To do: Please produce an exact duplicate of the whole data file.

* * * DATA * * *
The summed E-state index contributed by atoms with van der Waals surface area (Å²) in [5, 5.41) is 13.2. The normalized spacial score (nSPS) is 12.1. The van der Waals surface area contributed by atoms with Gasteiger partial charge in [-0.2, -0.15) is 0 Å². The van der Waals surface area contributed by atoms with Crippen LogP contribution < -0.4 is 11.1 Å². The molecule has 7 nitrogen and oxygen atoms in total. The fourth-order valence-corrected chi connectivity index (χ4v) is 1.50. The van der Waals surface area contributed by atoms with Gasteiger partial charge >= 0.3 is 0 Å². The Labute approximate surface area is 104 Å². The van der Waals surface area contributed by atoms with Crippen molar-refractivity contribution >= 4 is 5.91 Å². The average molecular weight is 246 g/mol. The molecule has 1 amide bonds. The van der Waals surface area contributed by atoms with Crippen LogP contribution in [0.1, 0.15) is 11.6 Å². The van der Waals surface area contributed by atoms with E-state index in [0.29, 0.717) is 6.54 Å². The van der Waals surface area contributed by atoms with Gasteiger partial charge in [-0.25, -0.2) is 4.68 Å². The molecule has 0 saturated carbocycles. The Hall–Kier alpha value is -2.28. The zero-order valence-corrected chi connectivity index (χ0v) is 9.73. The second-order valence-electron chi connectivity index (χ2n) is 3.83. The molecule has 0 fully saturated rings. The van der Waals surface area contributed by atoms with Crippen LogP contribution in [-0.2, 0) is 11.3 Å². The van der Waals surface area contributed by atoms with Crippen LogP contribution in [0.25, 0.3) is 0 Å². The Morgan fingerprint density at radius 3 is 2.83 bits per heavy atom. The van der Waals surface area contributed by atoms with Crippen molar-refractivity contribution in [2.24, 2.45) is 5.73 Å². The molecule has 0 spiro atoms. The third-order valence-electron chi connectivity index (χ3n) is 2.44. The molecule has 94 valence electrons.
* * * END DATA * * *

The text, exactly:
The summed E-state index contributed by atoms with van der Waals surface area (Å²) in [5, 5.41) is 13.2. The normalized spacial score (nSPS) is 12.1. The van der Waals surface area contributed by atoms with Gasteiger partial charge in [-0.2, -0.15) is 0 Å². The van der Waals surface area contributed by atoms with Crippen LogP contribution < -0.4 is 11.1 Å². The molecule has 7 nitrogen and oxygen atoms in total. The fourth-order valence-corrected chi connectivity index (χ4v) is 1.50. The van der Waals surface area contributed by atoms with Gasteiger partial charge >= 0.3 is 0 Å². The Labute approximate surface area is 104 Å². The van der Waals surface area contributed by atoms with Crippen molar-refractivity contribution >= 4 is 5.91 Å². The average molecular weight is 246 g/mol. The molecule has 1 amide bonds. The van der Waals surface area contributed by atoms with Crippen LogP contribution in [0.1, 0.15) is 11.6 Å². The van der Waals surface area contributed by atoms with E-state index in [0.29, 0.717) is 6.54 Å². The van der Waals surface area contributed by atoms with Gasteiger partial charge in [-0.25, -0.2) is 4.68 Å². The molecule has 0 saturated carbocycles. The Hall–Kier alpha value is -2.28. The zero-order valence-corrected chi connectivity index (χ0v) is 9.73. The second-order valence-electron chi connectivity index (χ2n) is 3.83. The molecule has 0 fully saturated rings. The van der Waals surface area contributed by atoms with Crippen LogP contribution in [-0.2, 0) is 11.3 Å². The van der Waals surface area contributed by atoms with Crippen LogP contribution in [0.25, 0.3) is 0 Å². The Morgan fingerprint density at radius 3 is 2.83 bits per heavy atom. The van der Waals surface area contributed by atoms with Crippen molar-refractivity contribution in [2.24, 2.45) is 5.73 Å². The molecule has 0 spiro atoms. The third-order valence-electron chi connectivity index (χ3n) is 2.44. The molecule has 94 valence electrons.